Everyone can probably agree that the plight of Alex Rodriguez is a fairly tired subject at this point. However the ongoing saga of the Yankees vs. A-Rod is actually going be pretty fun, if only because it’s going to be exceedingly petty and stupid.
Take yesterday. A-Rod hit his first home run of the spring. We can quibble how important a Spring Training home run might be, but since it’s A-Rod and it’s his first round tripper since 2013 it’s worth acknowledging … unless you’re running the Yankees Twitter account, according to the Daily News:
"A look back at the Yankees’ account shows that aside from his name being mentioned in the starting lineup, A-Rod hasn’t been cited in any tweet all spring, even when he had a hit in his first at-bat since 2013. Are the Yankees trying to pretend A-Rod isn’t part of the team? That doesn’t appear to be the case. As it turns out, the Yankees don’t even control the account. “It was very much an unintended error,” a team spokesman said. “Alex is and will be treated like every other Yankees player.” According to a source, there was no directive from the team to omit A-Rod from the Twitter account, which is run by MLB Advanced Media, the league’s digital arm. Unlike many clubs, the Yankees do not have in-house employees running their social media accounts."
Whatever the explanation, it’s hilarious the Yankees account didn’t (and hasn’t) mentioned A-Rod this Spring considering the deluge of reporters who’ve tracked his every move since February. Unintended or not, the Yankees are treating A-Rod like George Costanza at Play Now Sports after it was discovered he lied about being handicapped. Everyone in the front office hates Rodriguez (like Costanza), but there’s nothing they can do about it since he has a contract.
The real fun is going to come in the regular season when Rodriguez approaches Willie Mays on the all-time home run list. His contract includes a $6 million bonus for passing Mays (660), who is fourth on the list. A-Rod is six away and its only a matter of time before he gets to Mays. In the winter the team made rumblings about voiding that part of the contract, which didn’t hold up.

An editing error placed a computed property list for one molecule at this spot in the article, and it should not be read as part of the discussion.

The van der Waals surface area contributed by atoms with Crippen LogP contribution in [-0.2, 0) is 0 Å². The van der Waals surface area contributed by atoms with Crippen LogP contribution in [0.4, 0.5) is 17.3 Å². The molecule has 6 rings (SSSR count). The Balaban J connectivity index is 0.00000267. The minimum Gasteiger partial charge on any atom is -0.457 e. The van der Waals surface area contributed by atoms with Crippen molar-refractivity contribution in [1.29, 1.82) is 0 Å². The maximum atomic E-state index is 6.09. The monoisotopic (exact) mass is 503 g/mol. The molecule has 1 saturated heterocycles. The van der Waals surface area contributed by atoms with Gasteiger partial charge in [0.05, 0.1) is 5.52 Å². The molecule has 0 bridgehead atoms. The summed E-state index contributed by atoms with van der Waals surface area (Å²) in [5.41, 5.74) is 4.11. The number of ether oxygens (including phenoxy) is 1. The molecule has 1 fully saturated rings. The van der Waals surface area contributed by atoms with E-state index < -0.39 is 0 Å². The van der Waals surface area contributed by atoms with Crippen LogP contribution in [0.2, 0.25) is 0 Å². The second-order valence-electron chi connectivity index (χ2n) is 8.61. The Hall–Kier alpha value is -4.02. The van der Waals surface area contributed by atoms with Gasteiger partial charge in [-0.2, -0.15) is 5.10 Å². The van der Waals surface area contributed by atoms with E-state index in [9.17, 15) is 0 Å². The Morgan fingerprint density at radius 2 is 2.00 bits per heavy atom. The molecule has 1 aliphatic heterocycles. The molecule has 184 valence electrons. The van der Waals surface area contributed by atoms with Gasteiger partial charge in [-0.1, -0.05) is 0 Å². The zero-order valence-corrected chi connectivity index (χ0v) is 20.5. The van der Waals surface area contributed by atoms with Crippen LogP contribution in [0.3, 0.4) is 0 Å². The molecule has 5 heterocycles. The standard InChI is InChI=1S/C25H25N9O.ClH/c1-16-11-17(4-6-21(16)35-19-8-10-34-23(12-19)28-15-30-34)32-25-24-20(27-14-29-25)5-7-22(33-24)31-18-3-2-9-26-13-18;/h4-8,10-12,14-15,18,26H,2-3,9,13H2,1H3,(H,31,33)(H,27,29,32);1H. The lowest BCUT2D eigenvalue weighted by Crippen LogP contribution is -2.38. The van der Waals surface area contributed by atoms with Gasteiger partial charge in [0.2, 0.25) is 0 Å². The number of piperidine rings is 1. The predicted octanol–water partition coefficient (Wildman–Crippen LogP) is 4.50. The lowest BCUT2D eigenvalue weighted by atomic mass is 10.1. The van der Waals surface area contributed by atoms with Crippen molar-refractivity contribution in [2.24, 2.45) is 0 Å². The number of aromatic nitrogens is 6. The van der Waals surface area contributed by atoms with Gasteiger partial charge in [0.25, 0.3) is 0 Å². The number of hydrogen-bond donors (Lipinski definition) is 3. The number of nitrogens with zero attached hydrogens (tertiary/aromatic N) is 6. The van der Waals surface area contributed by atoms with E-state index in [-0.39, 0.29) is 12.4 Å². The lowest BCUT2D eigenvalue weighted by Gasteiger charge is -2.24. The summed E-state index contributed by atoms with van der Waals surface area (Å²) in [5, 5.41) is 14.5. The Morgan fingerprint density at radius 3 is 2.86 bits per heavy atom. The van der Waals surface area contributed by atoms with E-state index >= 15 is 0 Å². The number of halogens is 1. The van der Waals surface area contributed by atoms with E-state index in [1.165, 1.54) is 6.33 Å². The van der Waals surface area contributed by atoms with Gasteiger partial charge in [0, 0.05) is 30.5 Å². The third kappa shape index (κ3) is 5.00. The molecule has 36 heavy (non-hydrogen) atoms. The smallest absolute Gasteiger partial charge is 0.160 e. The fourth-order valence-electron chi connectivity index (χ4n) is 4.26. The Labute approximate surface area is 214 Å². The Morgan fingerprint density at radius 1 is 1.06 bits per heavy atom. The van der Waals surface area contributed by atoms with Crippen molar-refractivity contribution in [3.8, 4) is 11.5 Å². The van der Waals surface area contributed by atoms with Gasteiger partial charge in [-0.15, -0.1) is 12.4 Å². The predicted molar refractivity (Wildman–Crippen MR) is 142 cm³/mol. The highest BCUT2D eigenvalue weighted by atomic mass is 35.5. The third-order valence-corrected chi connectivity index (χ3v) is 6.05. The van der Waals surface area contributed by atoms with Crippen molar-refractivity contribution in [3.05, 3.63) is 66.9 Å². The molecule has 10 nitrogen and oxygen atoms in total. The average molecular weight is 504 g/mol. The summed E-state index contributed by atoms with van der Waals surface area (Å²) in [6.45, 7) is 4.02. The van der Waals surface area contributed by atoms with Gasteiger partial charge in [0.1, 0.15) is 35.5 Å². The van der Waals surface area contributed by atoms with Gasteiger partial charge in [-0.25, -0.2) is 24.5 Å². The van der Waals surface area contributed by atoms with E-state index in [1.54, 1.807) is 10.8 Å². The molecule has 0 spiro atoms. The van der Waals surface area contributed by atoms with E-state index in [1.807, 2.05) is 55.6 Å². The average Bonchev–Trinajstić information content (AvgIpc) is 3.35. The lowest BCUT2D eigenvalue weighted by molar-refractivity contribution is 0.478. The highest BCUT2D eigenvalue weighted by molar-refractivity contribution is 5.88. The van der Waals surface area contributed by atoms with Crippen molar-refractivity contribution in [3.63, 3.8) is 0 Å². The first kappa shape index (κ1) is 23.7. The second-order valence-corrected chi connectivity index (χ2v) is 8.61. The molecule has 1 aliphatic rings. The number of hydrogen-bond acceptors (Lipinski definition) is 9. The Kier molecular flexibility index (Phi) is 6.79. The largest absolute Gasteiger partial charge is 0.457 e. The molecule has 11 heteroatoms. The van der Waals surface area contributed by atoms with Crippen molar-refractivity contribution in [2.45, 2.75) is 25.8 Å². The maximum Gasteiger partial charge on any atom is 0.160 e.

Since the Yankees love to trumpet each and every bit of their history — i.e. retiring every player from the 1990s/2000s number, etc. — it’s going to be fun to see them actively try to play down whatever accomplishments A-Rod puts up over the remaining three seasons of his contract. Even better is that all these petty things like the Twitter account are only going to help A-Rod in the court of public opinion.
It’s also worth pointing out A-Rod’s off to a nice start this spring, going 5-for-11 at the plate with a .818 slugging percentage. Lo and behold he might actually help the Yankees this year if he’s able to remain healthy. Fans, as is their wont, are going to cheer for a player so long as he helps the team win games regardless of his past indiscretions.
And even if you have no dog in the fight, it’s much easier to root for A-Rod in this compared to Yankees’ management.
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